Triathlon Magazine Canada - - FEATURES -

ur­prise of all sur­prises, the “girl next door” was gra­cious in her re­sponse when con­grat­u­lated on the Iron­man Hall of Fame in­duc­tion.

“I didn’t do what I do be­cause of want­ing to get ac­co­lades like that, but it’s a nice way to re­flect on things I’ve done in the past,” she says. “I think that’s the big­gest thing. You do what you do, you go through the mo­tions and you have fun with it. When you fin­ish you’re able to re­flect on it. Some­thing like this makes you ap­pre­ci­ate what you did more.”

It should also not come as a sur­prise that Fuhr has seam­lessly moved from a ca­reer as an ath­lete to one within the sport.

“The last year I raced here I didn’t make it very far out on the bike and said ‘uhuh,’” she said dur­ing an in­ter­view in Kona last Oc­to­ber. “I had given so much of my­self on this course and it takes so much of your­self to be out there. You have to be in a cer­tain place men­tally and I wasn’t there any­more. Phys­i­cally I prob­a­bly could have done it, but men­tally I wasn’t will­ing to put my body through that any­more. I was fine with that. Yeah, it was emo­tional, but I was OK with it. I was happy with ev­ery­thing that I had done and ready to move on. An easy part for me was that I was in­volved in the sport in an­other way al­ready. I had al­ready started work­ing with NA sports at that time. I was still in­volved in the sport. Had I not still been in­volved with the sport it would have been a lot more dif­fi­cult.”

Nowa­days you’ll see Fuhr bounc­ing around at the var­i­ous Iron­man world cham­pi­onship events, tak­ing care of the VIPS and the pros. She seems hap­pi­est when she’s out of the lime­light, but ev­ery now and again, if you look care­fully, you’ll have a chance to see her in ex­actly the same light that in­tern saw her in 2006.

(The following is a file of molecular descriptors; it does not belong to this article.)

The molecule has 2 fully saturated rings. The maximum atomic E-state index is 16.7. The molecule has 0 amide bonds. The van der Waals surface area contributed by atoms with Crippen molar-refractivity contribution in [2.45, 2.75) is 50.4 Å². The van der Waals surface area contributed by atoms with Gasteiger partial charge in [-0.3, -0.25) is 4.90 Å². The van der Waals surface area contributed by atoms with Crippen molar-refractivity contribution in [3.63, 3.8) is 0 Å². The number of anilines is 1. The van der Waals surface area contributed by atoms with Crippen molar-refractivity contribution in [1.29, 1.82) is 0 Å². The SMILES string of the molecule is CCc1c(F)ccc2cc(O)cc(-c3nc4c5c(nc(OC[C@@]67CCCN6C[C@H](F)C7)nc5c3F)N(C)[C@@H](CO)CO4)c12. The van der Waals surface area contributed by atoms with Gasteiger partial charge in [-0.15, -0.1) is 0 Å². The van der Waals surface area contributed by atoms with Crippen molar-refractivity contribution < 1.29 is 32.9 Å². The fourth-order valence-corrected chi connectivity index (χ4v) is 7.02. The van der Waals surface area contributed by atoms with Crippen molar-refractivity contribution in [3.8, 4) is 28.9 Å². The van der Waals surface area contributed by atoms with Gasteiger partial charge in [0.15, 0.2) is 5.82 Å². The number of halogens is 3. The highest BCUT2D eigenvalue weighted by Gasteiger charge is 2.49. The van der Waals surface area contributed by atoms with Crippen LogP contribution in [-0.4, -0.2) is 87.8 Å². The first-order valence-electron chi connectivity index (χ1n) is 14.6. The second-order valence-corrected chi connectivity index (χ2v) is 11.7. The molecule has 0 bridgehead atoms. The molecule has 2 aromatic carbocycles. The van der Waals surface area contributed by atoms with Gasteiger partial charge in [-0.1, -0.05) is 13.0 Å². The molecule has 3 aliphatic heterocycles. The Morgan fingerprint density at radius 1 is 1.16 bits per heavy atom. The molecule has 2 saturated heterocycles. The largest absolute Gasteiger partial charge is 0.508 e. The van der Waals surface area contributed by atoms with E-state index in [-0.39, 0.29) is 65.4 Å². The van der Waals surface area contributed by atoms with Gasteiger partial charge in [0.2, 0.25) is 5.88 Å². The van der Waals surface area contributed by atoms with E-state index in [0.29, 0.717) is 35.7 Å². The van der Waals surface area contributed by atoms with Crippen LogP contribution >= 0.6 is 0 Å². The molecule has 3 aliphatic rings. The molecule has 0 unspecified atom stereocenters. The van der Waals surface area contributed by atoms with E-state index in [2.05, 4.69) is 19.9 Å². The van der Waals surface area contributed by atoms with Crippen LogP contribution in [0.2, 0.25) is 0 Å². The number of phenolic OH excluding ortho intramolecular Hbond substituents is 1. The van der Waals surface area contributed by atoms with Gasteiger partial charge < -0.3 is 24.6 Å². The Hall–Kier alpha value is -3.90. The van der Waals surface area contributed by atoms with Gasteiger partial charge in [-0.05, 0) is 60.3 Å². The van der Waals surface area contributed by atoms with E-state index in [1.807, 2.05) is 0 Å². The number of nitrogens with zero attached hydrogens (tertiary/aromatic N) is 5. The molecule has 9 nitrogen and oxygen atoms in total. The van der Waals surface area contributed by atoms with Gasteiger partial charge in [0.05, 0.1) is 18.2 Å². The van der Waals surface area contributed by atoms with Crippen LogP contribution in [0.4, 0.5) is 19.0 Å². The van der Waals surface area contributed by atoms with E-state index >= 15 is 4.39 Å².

A month af­ter the in­fa­mous “she’s so beau­ti­ful” quote I got to work with Fuhr when we hosted the video cov­er­age of the in­au­gu­ral Iron­man 70.3 World Cham­pi­onship. Five min­utes into the show our ear­pieces crack­led with the news that the he­li­copters couldn’t get up, so there would be lim­ited cov­er­age of the race ac­tion for the first few hours of the show. It be­came the “Kevin and Heather talk show” as we killed time with race re­ports and anec­dotes about the rac­ers. I was as­tounded at just how good Fuhr was in this role – if she had wanted it, a ca­reer in broad­cast­ing could eas­ily be in the cards.

The thing is that the “girl next door” moniker misses out on one crit­i­cal as­pect of what makes Heather Fuhr so much more than just a cute, whole­some, unas­sum­ing gal from Al­berta: a sense of grace that she can turn on and off at a mo­ment’s no­tice. This is a woman who won the beer mile put on by a bunch of the San Diego tri crowd on New Year’s Eve in 2004, chug­ging four beers and run­ning a mile in just over seven min­utes. This is also the woman you’ll of­ten see hand­ing out the awards at the Iron­man World Cham­pi­onship in a form-fit­ting dress and heels, all the while gen­tly co­erc­ing age groupers and pros alike to the right place on the stage. But make no mis­take, when it came to rac­ing, Fuhr held noth­ing back.

“She is very quiet, but deep down she has a lot of drive and, through sport, she was able too show this qual­ity,” says Frey. We all got to see that one year as Fuhr started the marathon at Iron­man Lake Placid in the midst of an in­cred­i­ble rain­storm. The wa­ter run­ning down Main Street as she ran out of T2 was more than six inches deep and ev­ery­thing around looked like a mucky mess. Fuhr couldn’t have cared less. There was a race to be won.

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